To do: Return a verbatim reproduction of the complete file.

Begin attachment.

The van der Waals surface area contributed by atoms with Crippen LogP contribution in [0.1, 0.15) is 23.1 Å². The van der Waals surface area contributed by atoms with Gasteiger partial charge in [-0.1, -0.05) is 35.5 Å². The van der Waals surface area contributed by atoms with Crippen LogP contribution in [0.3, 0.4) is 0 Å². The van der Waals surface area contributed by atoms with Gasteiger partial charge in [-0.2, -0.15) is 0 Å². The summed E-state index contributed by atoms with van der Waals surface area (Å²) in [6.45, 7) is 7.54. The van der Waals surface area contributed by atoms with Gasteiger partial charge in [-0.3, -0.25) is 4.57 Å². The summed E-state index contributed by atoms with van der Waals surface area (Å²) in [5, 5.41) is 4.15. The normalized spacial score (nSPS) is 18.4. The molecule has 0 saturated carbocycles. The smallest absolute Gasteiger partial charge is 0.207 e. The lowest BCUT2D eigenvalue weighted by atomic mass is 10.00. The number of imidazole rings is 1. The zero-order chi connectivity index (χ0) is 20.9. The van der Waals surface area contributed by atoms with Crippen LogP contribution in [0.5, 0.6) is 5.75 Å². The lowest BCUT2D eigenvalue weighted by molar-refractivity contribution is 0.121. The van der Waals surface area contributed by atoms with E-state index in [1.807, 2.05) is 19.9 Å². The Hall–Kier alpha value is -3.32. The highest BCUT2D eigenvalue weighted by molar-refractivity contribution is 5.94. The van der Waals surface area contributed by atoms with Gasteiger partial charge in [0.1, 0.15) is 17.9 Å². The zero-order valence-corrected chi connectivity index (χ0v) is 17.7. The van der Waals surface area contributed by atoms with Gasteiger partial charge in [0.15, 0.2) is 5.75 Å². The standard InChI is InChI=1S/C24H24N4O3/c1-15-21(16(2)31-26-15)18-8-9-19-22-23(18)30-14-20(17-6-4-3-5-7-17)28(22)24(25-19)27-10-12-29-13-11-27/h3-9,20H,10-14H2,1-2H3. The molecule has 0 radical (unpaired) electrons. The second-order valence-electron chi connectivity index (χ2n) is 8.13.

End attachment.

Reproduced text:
The van der Waals surface area contributed by atoms with Crippen LogP contribution in [0.1, 0.15) is 23.1 Å². The van der Waals surface area contributed by atoms with Gasteiger partial charge in [-0.1, -0.05) is 35.5 Å². The van der Waals surface area contributed by atoms with Crippen LogP contribution in [0.3, 0.4) is 0 Å². The van der Waals surface area contributed by atoms with Gasteiger partial charge in [-0.2, -0.15) is 0 Å². The summed E-state index contributed by atoms with van der Waals surface area (Å²) in [6.45, 7) is 7.54. The van der Waals surface area contributed by atoms with Gasteiger partial charge in [-0.3, -0.25) is 4.57 Å². The summed E-state index contributed by atoms with van der Waals surface area (Å²) in [5, 5.41) is 4.15. The normalized spacial score (nSPS) is 18.4. The molecule has 0 saturated carbocycles. The smallest absolute Gasteiger partial charge is 0.207 e. The lowest BCUT2D eigenvalue weighted by atomic mass is 10.00. The number of imidazole rings is 1. The zero-order chi connectivity index (χ0) is 20.9. The van der Waals surface area contributed by atoms with Crippen LogP contribution in [0.5, 0.6) is 5.75 Å². The lowest BCUT2D eigenvalue weighted by molar-refractivity contribution is 0.121. The van der Waals surface area contributed by atoms with E-state index in [1.807, 2.05) is 19.9 Å². The Hall–Kier alpha value is -3.32. The highest BCUT2D eigenvalue weighted by molar-refractivity contribution is 5.94. The van der Waals surface area contributed by atoms with Gasteiger partial charge in [0.1, 0.15) is 17.9 Å². The zero-order valence-corrected chi connectivity index (χ0v) is 17.7. The van der Waals surface area contributed by atoms with Gasteiger partial charge in [0.15, 0.2) is 5.75 Å². The standard InChI is InChI=1S/C24H24N4O3/c1-15-21(16(2)31-26-15)18-8-9-19-22-23(18)30-14-20(17-6-4-3-5-7-17)28(22)24(25-19)27-10-12-29-13-11-27/h3-9,20H,10-14H2,1-2H3. The molecule has 0 radical (unpaired) electrons. The second-order valence-electron chi connectivity index (χ2n) is 8.13.